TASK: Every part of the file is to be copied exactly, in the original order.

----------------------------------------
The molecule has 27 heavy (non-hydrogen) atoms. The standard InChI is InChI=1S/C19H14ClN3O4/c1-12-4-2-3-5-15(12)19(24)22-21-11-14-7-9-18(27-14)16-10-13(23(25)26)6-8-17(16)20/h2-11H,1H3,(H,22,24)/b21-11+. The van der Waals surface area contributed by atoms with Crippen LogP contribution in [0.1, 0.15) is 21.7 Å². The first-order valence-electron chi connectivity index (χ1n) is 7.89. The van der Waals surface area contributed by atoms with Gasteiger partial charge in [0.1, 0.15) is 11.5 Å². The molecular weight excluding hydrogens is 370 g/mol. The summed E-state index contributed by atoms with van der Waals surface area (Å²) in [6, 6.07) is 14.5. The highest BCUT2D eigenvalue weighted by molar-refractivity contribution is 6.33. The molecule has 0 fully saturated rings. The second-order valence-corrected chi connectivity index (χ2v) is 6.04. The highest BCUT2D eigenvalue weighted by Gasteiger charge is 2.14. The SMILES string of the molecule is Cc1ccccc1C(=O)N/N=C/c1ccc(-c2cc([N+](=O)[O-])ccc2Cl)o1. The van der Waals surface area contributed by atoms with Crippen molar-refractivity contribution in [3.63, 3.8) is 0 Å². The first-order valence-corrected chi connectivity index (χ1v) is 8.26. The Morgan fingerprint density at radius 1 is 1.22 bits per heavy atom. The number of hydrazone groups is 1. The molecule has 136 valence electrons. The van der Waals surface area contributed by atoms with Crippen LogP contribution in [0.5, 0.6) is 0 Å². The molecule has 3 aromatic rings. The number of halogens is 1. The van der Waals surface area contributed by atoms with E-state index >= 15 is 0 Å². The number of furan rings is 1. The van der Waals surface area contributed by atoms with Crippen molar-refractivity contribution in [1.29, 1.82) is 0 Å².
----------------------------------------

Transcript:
The molecule has 27 heavy (non-hydrogen) atoms. The standard InChI is InChI=1S/C19H14ClN3O4/c1-12-4-2-3-5-15(12)19(24)22-21-11-14-7-9-18(27-14)16-10-13(23(25)26)6-8-17(16)20/h2-11H,1H3,(H,22,24)/b21-11+. The van der Waals surface area contributed by atoms with Crippen LogP contribution in [0.1, 0.15) is 21.7 Å². The first-order valence-electron chi connectivity index (χ1n) is 7.89. The van der Waals surface area contributed by atoms with Gasteiger partial charge in [0.1, 0.15) is 11.5 Å². The molecular weight excluding hydrogens is 370 g/mol. The summed E-state index contributed by atoms with van der Waals surface area (Å²) in [6, 6.07) is 14.5. The highest BCUT2D eigenvalue weighted by molar-refractivity contribution is 6.33. The molecule has 0 fully saturated rings. The second-order valence-corrected chi connectivity index (χ2v) is 6.04. The highest BCUT2D eigenvalue weighted by Gasteiger charge is 2.14. The SMILES string of the molecule is Cc1ccccc1C(=O)N/N=C/c1ccc(-c2cc([N+](=O)[O-])ccc2Cl)o1. The van der Waals surface area contributed by atoms with Crippen molar-refractivity contribution in [3.63, 3.8) is 0 Å². The first-order valence-corrected chi connectivity index (χ1v) is 8.26. The Morgan fingerprint density at radius 1 is 1.22 bits per heavy atom. The number of hydrazone groups is 1. The molecule has 136 valence electrons. The van der Waals surface area contributed by atoms with Crippen LogP contribution in [0.5, 0.6) is 0 Å². The molecule has 3 aromatic rings. The number of halogens is 1. The van der Waals surface area contributed by atoms with E-state index >= 15 is 0 Å². The number of furan rings is 1. The van der Waals surface area contributed by atoms with Crippen molar-refractivity contribution in [1.29, 1.82) is 0 Å².